The parenting debate is most definitely one that comes up fairly regularly. We are forever hearing about this type of parenting, and that type of mothering a child. Authoritarian parenting is a term that has been thrown around a lot recently, and it would seem that it picks up a lot of mixed reviews.
To break it down to understand, just think of it like this – strict parenting. You are strict with your child, setting guidelines that are not considered to be flexible, refusing to budge an inch in the way that you raise your child, and the way that you discipline that child when he or she should do something deemed as “wrong”.
The authoritarian parent will often expect high standards from their child, such as getting the highest grades in their exams, or passing their driving test the first time they take it. They should win first place in the horse riding, swimming, ballet dancing, sports, etc. If they don’t, they are punished in some way, such as taking a games console away from them, or not letting them have full use of their cell phones.
The parent will often be rather demanding of the child, but when the child does as expected, they will usually not get a lot in the form of praise back from the parent. It can be a very confusing time. Kids do good things to get the praise from their elders, and when the praise doesn’t happen, it has been shown to be quite demeaning to the child’s self-esteem.
Punishments when the child does something wrong will usually be quite harsh; usually harsher than other parents would put on their child, and there often won’t be an explanation for the punishment. The child may not even be aware of what they did in the first place, which as you can imagine, can get rather confusing. It could be that they have knocked over their juice cup and not realized, and you place them on the naughty step for ten minutes in complete silence. To a young child, this is very scary – they didn’t know that they had knocked over the juice cup.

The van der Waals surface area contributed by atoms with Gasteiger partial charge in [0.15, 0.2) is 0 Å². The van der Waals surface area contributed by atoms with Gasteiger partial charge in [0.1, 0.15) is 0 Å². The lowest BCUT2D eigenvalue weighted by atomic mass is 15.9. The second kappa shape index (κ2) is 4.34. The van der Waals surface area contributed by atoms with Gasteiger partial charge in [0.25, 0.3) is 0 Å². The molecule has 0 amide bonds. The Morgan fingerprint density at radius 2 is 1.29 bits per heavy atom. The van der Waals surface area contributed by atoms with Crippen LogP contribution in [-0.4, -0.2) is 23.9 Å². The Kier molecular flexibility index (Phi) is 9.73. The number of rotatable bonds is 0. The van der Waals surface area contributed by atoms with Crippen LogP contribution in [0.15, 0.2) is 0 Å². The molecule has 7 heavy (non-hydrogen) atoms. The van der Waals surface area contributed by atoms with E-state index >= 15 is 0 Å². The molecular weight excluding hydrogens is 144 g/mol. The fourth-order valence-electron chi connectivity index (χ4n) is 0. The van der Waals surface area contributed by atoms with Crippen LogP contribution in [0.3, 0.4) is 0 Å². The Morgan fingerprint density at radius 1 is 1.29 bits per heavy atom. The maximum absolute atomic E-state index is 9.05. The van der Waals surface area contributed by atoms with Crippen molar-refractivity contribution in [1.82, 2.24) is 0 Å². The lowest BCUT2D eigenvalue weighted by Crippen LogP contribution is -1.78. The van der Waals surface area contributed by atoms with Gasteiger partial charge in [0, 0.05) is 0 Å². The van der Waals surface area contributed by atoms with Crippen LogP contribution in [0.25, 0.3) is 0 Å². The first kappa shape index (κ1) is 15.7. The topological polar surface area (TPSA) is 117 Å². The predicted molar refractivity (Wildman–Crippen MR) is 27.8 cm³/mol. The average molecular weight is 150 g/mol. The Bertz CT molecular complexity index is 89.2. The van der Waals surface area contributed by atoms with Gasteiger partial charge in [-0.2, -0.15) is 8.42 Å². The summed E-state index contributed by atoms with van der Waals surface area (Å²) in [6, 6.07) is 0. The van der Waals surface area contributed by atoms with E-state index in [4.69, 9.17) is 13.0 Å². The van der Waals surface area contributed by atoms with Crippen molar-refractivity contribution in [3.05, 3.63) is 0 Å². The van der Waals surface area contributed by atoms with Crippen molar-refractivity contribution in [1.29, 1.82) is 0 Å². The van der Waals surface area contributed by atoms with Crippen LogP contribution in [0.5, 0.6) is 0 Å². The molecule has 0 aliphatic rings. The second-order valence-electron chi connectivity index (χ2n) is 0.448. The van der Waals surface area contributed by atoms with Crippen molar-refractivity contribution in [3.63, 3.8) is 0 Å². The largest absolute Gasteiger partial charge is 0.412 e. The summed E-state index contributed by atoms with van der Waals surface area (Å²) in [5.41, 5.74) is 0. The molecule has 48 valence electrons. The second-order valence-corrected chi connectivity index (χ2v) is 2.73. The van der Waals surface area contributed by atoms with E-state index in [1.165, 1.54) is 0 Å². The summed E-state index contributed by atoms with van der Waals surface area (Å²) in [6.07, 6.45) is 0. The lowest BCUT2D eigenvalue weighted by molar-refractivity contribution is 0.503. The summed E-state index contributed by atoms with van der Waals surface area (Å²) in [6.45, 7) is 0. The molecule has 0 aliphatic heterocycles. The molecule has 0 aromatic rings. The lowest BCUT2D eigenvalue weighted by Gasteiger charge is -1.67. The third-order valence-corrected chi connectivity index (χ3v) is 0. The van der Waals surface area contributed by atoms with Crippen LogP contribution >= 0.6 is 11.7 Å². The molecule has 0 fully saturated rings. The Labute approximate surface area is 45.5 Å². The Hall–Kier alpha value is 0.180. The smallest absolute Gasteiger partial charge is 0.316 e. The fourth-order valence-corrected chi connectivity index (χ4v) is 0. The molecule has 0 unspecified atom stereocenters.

The average mom or dad fond of authoritarian parenting styles will not usually offer their child much in the form of choices in life. They won’t be asked what they want for dinner, or what toy they would like to play with. They won’t be offered clothing choices in the morning, or a selection of foods to put in their lunch boxes. The guidelines are there, the menus will be set, and the toys will be methodically chosen. The kid has little to no choice.
There are a few trends that have been set by this strict, authoritarian parenting type. The parents, for example, tend to show patterns where love is often confused and associated with success or obedience. The kids will show a few signs, or so studies have shown including problems with their self-esteem and confidence, not being able to cope in big social circumstances, being shy around new people and even fearful in some cases, and there are some kids that show a tendency to follow their authoritarian parent’s strict guidelines and end up becoming an aggressive bully in school.
As a result of this style of parenting, the children are generally rather adept at following rules but may show a lack of self-discipline, and can often struggle later on in life because they have never been left to make a decision for themselves. They don’t learn how to set development or goals for themselves again, because they’ve never needed to. They are never encouraged to show off their independent, creative sides and may have a problem growing or connecting emotionally in some cases.
Although discipline is essential in raising a child, emotional and physical love – cuddles, soothing words, etc. are important to ensure that the well-being of the child is taken into consideration as well. One thing is for sure, authoritarian parenting is definitely going to divide opinions.